Q&A: Famous rabbit nosh is a 14-carrot mistake
Q: We have a bunny in the classroom, and I want to make sure he is getting a proper diet. The kids love to give him carrots; is that all right?
A: Peter Rabbit notwithstanding, carrots are not a good treat for rabbits, let alone a regular meal. They are high in sugar and can quickly upset a bunny's tummy. It's not difficult to feed rabbits, but they do have distinct dietary needs. Rabbits are herbivores, and they need to eat grasses such as hay or timothy every day. Other good additions to their diet include a cup per day of leafy greens, such as cilantro, dandelion greens, kale and red-leaf lettuce.
Pelleted diets are available for rabbits, but they should be a supplement to the hay and greens, not the sole diet. Choose plain pellets, and don't give more than one-quarter cup per day.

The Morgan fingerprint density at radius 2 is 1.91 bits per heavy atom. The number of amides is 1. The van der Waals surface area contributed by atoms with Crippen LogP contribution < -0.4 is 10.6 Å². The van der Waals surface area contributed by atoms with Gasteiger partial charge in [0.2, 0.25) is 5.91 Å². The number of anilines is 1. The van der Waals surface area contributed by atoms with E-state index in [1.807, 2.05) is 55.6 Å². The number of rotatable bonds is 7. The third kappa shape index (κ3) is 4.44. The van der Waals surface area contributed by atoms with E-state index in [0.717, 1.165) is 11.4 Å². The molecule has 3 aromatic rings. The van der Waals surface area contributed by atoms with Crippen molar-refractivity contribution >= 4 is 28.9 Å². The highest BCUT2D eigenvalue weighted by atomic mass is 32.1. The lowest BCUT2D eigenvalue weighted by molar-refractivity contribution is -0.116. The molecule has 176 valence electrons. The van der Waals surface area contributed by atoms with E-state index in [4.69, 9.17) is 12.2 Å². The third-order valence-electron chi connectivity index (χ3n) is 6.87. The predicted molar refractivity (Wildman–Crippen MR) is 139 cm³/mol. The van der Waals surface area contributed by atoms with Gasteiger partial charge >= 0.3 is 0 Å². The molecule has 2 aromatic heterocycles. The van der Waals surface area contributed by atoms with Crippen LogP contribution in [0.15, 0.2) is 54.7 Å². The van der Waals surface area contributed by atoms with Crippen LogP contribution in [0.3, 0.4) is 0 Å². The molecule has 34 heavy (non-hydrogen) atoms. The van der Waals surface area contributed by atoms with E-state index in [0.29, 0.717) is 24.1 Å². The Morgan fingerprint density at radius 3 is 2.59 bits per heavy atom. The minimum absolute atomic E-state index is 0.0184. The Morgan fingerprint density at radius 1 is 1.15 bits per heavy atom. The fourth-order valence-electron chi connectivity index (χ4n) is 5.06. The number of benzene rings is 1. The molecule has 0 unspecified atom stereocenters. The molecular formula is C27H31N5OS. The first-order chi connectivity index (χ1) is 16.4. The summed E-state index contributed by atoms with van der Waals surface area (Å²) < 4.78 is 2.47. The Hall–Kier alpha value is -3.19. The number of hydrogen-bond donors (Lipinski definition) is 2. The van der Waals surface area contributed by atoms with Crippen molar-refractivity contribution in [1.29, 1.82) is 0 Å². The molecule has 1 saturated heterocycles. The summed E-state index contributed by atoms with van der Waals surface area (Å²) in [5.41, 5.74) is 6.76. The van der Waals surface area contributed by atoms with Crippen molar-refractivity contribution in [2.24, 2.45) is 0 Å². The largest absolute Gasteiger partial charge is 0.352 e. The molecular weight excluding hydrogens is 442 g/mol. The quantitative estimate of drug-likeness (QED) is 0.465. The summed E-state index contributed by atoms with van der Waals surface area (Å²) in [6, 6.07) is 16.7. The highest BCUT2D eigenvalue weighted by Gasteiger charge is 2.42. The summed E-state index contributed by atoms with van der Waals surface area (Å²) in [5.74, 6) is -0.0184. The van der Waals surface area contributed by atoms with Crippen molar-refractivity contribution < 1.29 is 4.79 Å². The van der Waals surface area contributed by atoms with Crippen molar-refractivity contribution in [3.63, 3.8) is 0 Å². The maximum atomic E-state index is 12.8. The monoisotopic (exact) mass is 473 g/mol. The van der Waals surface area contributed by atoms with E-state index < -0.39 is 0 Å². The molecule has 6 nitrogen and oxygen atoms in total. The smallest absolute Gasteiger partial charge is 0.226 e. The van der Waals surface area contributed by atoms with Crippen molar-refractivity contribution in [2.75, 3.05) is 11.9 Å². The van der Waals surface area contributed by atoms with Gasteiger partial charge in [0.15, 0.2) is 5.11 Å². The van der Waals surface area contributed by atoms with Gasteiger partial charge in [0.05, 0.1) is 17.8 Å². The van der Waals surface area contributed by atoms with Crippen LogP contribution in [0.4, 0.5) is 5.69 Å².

What about treats? If you want to give some fruit, offer a small piece of organic apple peel or the top of a strawberry. Skip carrots, bananas, yogurt treats or other dairy foods, and anything that contains honey or seeds.
Remember that rabbits are much smaller than humans. When you give a treat, the portion size should be no larger than the joint end of your pinky finger. It's best to let one child each day offer the bunny a treat, instead of running the risk of overfeeding him and causing stomach upset.